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I have a Ria service to call logic code. I want to write try catch block in every logic function to provide ways to handle unhandeled exceptions.

try
{
//something
}
catch(BussinessException e)
{
//save e.info to database
}

But I don't want to write this block code everywhere in my logic, and I don't want to put the exception handling piece in RIA service since another type of service also call the logic.

Does anybody have a one-place exception handling solution for me?

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4 Answers 4

up vote 2 down vote accepted

Based off your history I am pretty sure this is C# so here is my take.

The best way to avoid the duplication would be to wrap your logic like this.

private static void ExecuteLogic(Action action)
{
    try
    {
        action();
    }
    catch(BussinessException e)
    {
        //save e.info to database
    }
}

With this in place you can easily perform various operations that share the same error handling.

ExecuteLogic(
    () =>
    {
        // Do something...
    }
);
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. Wanted to ask some one smart.. Could you extend IDispose for something like this also. Good idea bad idea thoughts? –  Kieran Oct 5 '10 at 2:31
    
+1 Otherwise known as command pattern, good solution. –  Igor Zevaka Oct 5 '10 at 2:32
    
@Kieran - I am sure you could extend IDisposable in an infinite number of ways. Can you tell me what the end goal you would desire? –  ChaosPandion Oct 5 '10 at 2:41
    
Great! This is convinient and also fit in our stupid static logic class. –  Feng Oct 5 '10 at 15:11
    
hey dude. thx for your response. I have been looking into idisposable a bit more and it is not as suited to this as i first thought... –  Kieran Oct 6 '10 at 2:35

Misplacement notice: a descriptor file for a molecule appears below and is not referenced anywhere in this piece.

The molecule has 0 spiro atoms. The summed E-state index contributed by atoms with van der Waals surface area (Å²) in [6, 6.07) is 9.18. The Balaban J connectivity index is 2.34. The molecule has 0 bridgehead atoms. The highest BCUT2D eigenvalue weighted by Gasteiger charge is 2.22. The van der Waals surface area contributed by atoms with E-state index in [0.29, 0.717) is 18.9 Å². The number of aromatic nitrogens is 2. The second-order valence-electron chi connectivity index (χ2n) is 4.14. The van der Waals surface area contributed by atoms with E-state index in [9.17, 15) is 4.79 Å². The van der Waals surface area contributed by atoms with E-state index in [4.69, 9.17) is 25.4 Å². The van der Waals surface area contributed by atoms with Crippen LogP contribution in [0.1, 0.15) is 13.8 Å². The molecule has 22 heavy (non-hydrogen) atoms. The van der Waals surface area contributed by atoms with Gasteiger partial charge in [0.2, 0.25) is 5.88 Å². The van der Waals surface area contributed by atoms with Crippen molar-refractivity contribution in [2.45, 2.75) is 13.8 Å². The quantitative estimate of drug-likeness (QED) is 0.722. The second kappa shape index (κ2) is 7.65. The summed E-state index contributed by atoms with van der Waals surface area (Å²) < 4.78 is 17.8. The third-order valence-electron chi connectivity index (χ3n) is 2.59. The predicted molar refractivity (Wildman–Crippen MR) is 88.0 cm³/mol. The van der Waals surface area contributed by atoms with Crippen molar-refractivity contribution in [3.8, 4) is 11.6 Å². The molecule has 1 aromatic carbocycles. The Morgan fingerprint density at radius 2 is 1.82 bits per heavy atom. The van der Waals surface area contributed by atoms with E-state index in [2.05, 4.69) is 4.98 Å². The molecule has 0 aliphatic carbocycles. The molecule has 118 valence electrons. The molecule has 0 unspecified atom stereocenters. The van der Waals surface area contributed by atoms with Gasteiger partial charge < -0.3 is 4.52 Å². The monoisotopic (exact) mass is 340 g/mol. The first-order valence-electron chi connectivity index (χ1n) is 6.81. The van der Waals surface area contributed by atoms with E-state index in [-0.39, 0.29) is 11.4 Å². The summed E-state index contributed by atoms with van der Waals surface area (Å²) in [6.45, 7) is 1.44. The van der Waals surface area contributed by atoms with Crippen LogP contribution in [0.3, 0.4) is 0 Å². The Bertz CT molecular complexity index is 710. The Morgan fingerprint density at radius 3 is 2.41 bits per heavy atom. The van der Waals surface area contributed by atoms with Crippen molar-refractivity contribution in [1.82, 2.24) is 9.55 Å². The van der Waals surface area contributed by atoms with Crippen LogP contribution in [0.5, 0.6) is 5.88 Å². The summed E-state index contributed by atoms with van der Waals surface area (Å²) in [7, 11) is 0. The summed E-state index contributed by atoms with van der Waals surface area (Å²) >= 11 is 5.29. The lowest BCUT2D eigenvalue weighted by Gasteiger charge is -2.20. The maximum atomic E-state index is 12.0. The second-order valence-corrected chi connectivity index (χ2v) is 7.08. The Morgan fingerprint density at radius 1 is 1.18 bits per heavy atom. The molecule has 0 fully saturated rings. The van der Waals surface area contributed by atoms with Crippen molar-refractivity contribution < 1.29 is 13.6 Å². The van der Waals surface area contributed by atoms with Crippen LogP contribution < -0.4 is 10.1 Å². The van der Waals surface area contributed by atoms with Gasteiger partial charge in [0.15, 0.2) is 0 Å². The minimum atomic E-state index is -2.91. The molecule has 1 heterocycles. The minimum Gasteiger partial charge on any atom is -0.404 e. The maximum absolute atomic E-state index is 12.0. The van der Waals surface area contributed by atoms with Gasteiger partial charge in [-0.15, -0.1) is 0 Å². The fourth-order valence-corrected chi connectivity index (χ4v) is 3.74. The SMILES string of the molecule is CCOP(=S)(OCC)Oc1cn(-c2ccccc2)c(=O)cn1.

If you want only to log exception, as I can see from your example, you can subscribe to AppDomain.FirstChanceException. But you wouldn't be able to handle it. Oh. btw this event was introduces only in .NET 4 :(.

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Here is a more conventional Object Oriented solution using Command Pattern.

public interface ICommand {
  void Execute();
}

public class BankAccountWebServiceCall: ICommand(){

  string name;
  int accountNo;

  public BankAccountWebServiceCall(string name, int accountNo) {
    this.name= param1;
    this.accountNo= accountNo;
  }

  //ICommand implementation
  public void Execute() {
    SomeWebService.Call(name, accountNo);
  }
}

public class WebServiceCaller {
  public void CallService(ICommand command) {
    try {
      command.Execute();
    } catch (SomeBusinessException ex) {
      //handle exception
    }
  }
}

public class WebServiceCallerTest {
  public static void CallServiceTest() {
    new WebServerCaller().CallService(new TwoParameterwebServiceCall("Igor", 12345));
  }
}
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This is a strong approach I would have used in the past but I've been moving to a more functional style with my code. –  ChaosPandion Oct 5 '10 at 2:48
    
This is a great dependency injection solution! –  Feng Oct 5 '10 at 15:12

implement an IHttpModule

web.config:

<httpModules>
    ...
    <add type="Citiport.Web.Module.ErrorHandleModule" name="GlobalErrorHandler" />
    ...
</httpModules>

The Class:

public class ErrorHandleModule : IHttpModule
    {

        private static readonly ILog logger = LogManager.GetLogger("Citiport.Web.Module.ErrorHandleModule");

        public ErrorHandleModule()
        {

        }

        void IHttpModule.Dispose()
        {
        }

        void IHttpModule.Init(HttpApplication context)
        {
            context.Error += new System.EventHandler(onError);
        }

        public void onError(object obj, EventArgs args)
        {
            HttpContext ctx = HttpContext.Current;
            HttpResponse response = ctx.Response;
            HttpRequest request = ctx.Request;

            Exception exception = ctx.Server.GetLastError();
            /* handling exception here*/
        }
    }
}

refer:http://code.google.com/p/citiport2/source/browse/trunk/CitiportV2_website/App_Code/Web/ErrorHandleModule.cs

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